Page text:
Laura, overwhelmed, saddened, and confused enlists the help of the gardener Freddy, and the girl next door, Sunshine who has down syndrome. They become their own motley family, and work together in an attempt to reunite items with owners to not only honor what Mr Peardew wanted, but also to calm the resident ghost. 

There is another portion of the story that weaves back and forth in time about a woman named Eunice and a trinket she once found on her way to a job interview. We follow her life, love, and heartbreak. It isn’t until the very end that we see how much Eunice and Anthony were connected, and how Laura holds the key for both of them to find redemption. 

Upon reaching the end and having the full understanding of all the characters, the way the stories wove together, and the small “shocks” that arrived, I wanted to reread the book all over again. It’s most certainly one that will be on my “purchase a hard copy asap” list. 

You can currently read it on Kindle Unlimited if you’re curious. I’m not a fan of ebooks, but I know many other people are.

The Reading List by Sarah Nisha Adams — This was one of the other books I found in my library’s Libby App, and put on hold to borrow the audio version. I’d heard a lot of chatter about it in a reading group I’m in, and wanted to see what all the fuss was about.

This story unites two unlikely people; widower Mukesh, and anxious teenager Aleisha. Aleisha is done with her school exams and is just waiting for University to start, and in the waiting she applies for a job. She doesn’t get the one she’d hoped for, but ends up with one at the small local library. She’s not a reader, she’s not a book lover, and she doesn’t want to be working at the boring library. But, here she is with the job. And the only good thing she can say about it is that at least she’s not at home.

Mukesh is still mourning the loss of his wife. His daughters call and leave him voice mails trying to encourage him to eat better, to get out more, to go to Temple. Mukesh, though, is lost without his wife. He misses her more than he can express to his children, and he’s not sure how to do all the things alone that he and his wife used to do together. Then one day he finds a copy of The Time Traveler’s Wife. He wonders if it’s a sign from his wife. Something she left in a spot where he might find it so he could find some comfort in his hurt.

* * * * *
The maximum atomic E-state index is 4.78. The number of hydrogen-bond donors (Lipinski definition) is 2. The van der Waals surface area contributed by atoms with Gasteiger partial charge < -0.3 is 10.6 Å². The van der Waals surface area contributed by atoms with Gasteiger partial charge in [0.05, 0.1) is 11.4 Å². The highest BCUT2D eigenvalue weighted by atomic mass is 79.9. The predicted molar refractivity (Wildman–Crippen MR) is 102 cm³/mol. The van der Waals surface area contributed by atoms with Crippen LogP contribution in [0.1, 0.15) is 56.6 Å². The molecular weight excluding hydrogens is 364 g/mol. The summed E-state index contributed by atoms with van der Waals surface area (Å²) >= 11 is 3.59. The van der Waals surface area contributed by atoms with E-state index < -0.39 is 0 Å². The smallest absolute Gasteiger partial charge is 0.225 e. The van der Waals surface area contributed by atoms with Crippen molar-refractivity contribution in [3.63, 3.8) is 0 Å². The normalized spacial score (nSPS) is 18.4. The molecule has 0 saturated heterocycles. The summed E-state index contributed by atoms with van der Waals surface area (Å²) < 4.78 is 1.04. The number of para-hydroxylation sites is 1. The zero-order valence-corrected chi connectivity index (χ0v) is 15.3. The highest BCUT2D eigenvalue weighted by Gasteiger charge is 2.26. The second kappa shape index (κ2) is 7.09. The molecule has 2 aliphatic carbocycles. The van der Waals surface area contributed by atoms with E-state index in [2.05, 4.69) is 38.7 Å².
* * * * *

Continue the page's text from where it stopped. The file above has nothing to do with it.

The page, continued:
Except, Mukesh is not a reader. He’s never loved books, not the way his wife did. But he forces himself to sit and read the book anyway. And when, at least, he finishes it he goes to the library and asks Aleisha if she can recommend a book for him to read, something that he’ll love just as much as The Time Traveler’s Wife.

Aleisha is surly, and doesn’t recommend a book. In fact she scares Mukesh so badly he retreats, and eventually runs from the library with a book in hand that he didn’t check out. Aleisha, ashamed of what she did, feels guilty. And, while working the rest of her shift, stumbles upon a list of books someone left in their returned books.

She decides to read them, so she can feel like she has some knowledge of books to recommend to Mukesh. Aleisha soon finds the power in books. The ability to escape the real world and get lost in another. Something she yearns for with her dark and dreary homelife.

Thanks to the reading list, Mukesh and Aleisha become friends, and Aleisha is able to help Mukesh overcome some difficult relationship struggles with his daughters and granddaughters. When the worst happens at home, Mukesh is able to be there for Aleisha and help her find happiness again.